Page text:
I vividly remember ripping off my hat and gown and tossing them into a big, open truck outside the Mississippi State coliseum in 1983. It was hot as hell, and I was wearing shorts underneath unlike most of the women around me who had dresses, stockings and even high heels under their gowns. As the heavy cloth went hurling up into the air, I remember thinking that I was free at last.
I was leaving this state the next day for more exciting pastures, and I was never, ever living here again. Ever.
I craved excitement. I craved social diversity. I craved progressive thought. I craved non-conformity instead of the blind devotion to outdated ideas, especially about women and race, that I had grown up around.
So I took my passion, my determination, my intellectual curiosity, my open mind, and I left the state. I didn't leave because I despised my state; I left it because I believed it had contempt for me. I didn't choose to become a quiet wife who deferred to my husband's political beliefs (conservative, of course), turned my back on racism around me, moved to the suburbs to get away from "those people" and condemned those who made different choices from me, religious and otherwise.
Those stereotypes weren't me, and my state (or its loudest mouthpieces) had told me that I didn't belong here. So I became part of the brain drain of creative and intelligent young people who left the state looking for what we didn't think we could have here.
We were wrong, of course. There are many, many people who defy every stereotype of Mississippians, and women, that I listed above. This state is filled with progressives—the majority if they'd all vote—and people who stayed to defy the status quo and made a difference in real lives and attitudes here, even as I was running around up north and out west looking for my place in the world.
My place was here, and I say prayers of gratitude constantly that I finally figured it out when I was 40 and came on back home to be a part of a very exciting community—a movement, really—in my own state.
My favorite part of being back, and of putting out this paper, is meeting and working with all the young people who decided not to leave, or who came back quickly to their state, or their city. These young, influential people are changing our city and our state—they are finding each other, they are networking, they are investing, they are creating, they are toasting each other, they are developing, they are brainstorming. They don't all agree politically, but they are all progressive—meaning they believe in making progress, building coalitions, defying the odds, bucking the stereotypes about our city and our state.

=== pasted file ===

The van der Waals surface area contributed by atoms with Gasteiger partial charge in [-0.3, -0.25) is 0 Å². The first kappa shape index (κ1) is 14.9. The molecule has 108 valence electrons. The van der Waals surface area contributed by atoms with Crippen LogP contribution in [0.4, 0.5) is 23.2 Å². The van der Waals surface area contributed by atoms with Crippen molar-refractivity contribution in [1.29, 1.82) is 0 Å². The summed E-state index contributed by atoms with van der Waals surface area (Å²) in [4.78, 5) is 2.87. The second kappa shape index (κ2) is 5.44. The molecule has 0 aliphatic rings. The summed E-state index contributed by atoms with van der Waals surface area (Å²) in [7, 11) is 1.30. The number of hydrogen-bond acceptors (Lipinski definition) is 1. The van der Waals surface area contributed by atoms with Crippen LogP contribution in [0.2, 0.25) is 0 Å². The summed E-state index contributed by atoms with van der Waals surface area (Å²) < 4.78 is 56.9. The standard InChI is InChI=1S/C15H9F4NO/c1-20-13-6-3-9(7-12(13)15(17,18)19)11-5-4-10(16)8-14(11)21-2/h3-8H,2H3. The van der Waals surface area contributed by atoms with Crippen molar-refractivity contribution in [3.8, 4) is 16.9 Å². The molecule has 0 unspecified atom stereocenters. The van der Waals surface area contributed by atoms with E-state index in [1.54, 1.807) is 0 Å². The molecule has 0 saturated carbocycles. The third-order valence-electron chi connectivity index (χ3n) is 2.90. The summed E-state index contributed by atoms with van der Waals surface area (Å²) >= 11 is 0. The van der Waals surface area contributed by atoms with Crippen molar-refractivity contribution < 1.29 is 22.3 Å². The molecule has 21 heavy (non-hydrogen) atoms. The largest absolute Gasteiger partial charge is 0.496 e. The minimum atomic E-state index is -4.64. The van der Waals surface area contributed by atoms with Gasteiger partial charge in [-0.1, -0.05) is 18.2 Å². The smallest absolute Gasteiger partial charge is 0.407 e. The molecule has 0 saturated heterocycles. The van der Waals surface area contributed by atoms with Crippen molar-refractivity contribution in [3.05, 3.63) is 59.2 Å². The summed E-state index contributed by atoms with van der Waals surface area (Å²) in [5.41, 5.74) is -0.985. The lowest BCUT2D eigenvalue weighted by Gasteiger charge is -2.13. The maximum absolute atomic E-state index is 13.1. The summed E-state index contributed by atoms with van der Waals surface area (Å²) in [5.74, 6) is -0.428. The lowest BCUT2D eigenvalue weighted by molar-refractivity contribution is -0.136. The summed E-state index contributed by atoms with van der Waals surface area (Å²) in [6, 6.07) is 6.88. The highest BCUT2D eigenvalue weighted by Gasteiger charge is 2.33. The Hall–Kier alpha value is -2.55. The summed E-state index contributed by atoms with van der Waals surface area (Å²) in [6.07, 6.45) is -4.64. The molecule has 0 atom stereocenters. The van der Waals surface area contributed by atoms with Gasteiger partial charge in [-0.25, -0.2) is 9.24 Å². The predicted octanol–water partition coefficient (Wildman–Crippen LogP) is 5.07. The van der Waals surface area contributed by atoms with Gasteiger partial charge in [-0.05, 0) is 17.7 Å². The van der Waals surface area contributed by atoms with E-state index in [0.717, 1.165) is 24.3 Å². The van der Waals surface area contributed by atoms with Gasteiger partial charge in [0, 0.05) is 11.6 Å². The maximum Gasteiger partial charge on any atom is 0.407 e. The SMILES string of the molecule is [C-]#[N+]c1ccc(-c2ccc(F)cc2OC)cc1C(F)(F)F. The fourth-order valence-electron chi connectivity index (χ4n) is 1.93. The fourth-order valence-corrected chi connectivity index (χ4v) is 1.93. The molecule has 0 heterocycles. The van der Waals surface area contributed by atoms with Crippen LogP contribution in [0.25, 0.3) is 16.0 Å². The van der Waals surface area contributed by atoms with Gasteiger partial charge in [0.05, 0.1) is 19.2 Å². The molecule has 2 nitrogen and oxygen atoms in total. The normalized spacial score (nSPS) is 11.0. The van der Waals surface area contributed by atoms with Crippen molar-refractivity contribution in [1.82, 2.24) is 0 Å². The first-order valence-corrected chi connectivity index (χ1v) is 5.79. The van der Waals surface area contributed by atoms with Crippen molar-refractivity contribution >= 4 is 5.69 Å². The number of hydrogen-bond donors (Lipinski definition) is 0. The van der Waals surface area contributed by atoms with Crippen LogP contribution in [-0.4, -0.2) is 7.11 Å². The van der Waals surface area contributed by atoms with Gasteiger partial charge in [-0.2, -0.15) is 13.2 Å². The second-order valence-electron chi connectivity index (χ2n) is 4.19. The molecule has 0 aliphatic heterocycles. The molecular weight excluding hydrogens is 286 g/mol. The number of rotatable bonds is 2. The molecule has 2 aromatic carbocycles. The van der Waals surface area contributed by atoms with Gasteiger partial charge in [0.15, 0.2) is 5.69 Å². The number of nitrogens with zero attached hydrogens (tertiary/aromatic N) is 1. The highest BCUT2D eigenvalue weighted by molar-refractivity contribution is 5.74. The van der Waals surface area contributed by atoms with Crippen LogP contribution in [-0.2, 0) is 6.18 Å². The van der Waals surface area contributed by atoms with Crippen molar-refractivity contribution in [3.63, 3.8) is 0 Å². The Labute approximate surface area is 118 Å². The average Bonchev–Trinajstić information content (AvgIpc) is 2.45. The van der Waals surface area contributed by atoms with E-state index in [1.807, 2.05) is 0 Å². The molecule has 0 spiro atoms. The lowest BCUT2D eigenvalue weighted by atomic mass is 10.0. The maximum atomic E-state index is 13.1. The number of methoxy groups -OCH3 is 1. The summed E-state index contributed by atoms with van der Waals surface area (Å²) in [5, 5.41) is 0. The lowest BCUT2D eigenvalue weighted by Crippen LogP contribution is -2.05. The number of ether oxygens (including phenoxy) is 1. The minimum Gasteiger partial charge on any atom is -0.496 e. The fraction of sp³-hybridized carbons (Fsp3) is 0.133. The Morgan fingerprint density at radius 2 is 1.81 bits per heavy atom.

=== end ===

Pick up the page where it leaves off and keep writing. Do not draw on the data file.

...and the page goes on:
I love them.
We started our annual "Young Influentials" issue soon after we launched the JFP in 2002. In fact, we came up with this JFP idea in the first place because we started meeting so many of them soon after moving back here. They had spirit, they had passion, they had ideas—but they needed a forum to talk about their excitement, and they needed networking opportunities. We started Lounge gatherings in the city before we started the paper. We've used the e-mail Lounge List to invite them to get together and meet each other for years now, and to party together, especially at the yearly Best of Jackson party, which is always filled with our best and brightest and most determined. We've now even started a social network so that young influential Jacksonians (meaning anyone with "young influential" ideas) can really interact. (Look for an invitation to join in an e-mail box near you.)